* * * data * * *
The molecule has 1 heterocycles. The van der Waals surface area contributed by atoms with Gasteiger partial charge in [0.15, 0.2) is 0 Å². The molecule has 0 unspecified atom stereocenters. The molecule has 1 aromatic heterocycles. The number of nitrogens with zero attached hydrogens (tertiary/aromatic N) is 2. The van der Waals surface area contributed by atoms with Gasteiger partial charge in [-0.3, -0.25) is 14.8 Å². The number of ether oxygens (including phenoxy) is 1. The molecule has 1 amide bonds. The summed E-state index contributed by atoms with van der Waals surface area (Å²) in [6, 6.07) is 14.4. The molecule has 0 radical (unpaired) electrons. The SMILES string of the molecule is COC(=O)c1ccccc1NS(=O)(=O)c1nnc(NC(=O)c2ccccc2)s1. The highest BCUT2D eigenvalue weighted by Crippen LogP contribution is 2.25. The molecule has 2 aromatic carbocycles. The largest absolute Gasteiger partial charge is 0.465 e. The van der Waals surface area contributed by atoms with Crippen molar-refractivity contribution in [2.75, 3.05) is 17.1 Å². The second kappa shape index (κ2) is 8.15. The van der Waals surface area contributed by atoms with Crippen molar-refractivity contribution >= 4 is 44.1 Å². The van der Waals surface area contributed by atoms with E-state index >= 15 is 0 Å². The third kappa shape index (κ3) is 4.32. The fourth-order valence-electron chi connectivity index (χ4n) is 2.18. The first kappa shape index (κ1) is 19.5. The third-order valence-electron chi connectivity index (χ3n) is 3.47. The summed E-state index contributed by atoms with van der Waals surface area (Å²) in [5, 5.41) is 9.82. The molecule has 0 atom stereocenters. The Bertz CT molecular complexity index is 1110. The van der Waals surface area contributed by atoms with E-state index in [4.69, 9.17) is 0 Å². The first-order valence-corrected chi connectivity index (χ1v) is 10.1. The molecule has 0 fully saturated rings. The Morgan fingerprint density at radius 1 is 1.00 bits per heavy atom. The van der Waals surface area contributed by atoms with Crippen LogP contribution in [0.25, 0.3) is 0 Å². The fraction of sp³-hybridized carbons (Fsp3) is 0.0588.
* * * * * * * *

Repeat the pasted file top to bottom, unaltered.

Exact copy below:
The molecule has 1 heterocycles. The van der Waals surface area contributed by atoms with Gasteiger partial charge in [0.15, 0.2) is 0 Å². The molecule has 0 unspecified atom stereocenters. The molecule has 1 aromatic heterocycles. The number of nitrogens with zero attached hydrogens (tertiary/aromatic N) is 2. The van der Waals surface area contributed by atoms with Gasteiger partial charge in [-0.3, -0.25) is 14.8 Å². The number of ether oxygens (including phenoxy) is 1. The molecule has 1 amide bonds. The summed E-state index contributed by atoms with van der Waals surface area (Å²) in [6, 6.07) is 14.4. The molecule has 0 radical (unpaired) electrons. The SMILES string of the molecule is COC(=O)c1ccccc1NS(=O)(=O)c1nnc(NC(=O)c2ccccc2)s1. The highest BCUT2D eigenvalue weighted by Crippen LogP contribution is 2.25. The molecule has 2 aromatic carbocycles. The largest absolute Gasteiger partial charge is 0.465 e. The van der Waals surface area contributed by atoms with Crippen molar-refractivity contribution in [2.75, 3.05) is 17.1 Å². The second kappa shape index (κ2) is 8.15. The van der Waals surface area contributed by atoms with Crippen molar-refractivity contribution >= 4 is 44.1 Å². The van der Waals surface area contributed by atoms with E-state index >= 15 is 0 Å². The third kappa shape index (κ3) is 4.32. The fourth-order valence-electron chi connectivity index (χ4n) is 2.18. The first kappa shape index (κ1) is 19.5. The third-order valence-electron chi connectivity index (χ3n) is 3.47. The summed E-state index contributed by atoms with van der Waals surface area (Å²) in [5, 5.41) is 9.82. The molecule has 0 atom stereocenters. The Bertz CT molecular complexity index is 1110. The van der Waals surface area contributed by atoms with E-state index in [4.69, 9.17) is 0 Å². The first-order valence-corrected chi connectivity index (χ1v) is 10.1. The molecule has 0 fully saturated rings. The Morgan fingerprint density at radius 1 is 1.00 bits per heavy atom. The van der Waals surface area contributed by atoms with Crippen LogP contribution in [0.25, 0.3) is 0 Å². The fraction of sp³-hybridized carbons (Fsp3) is 0.0588.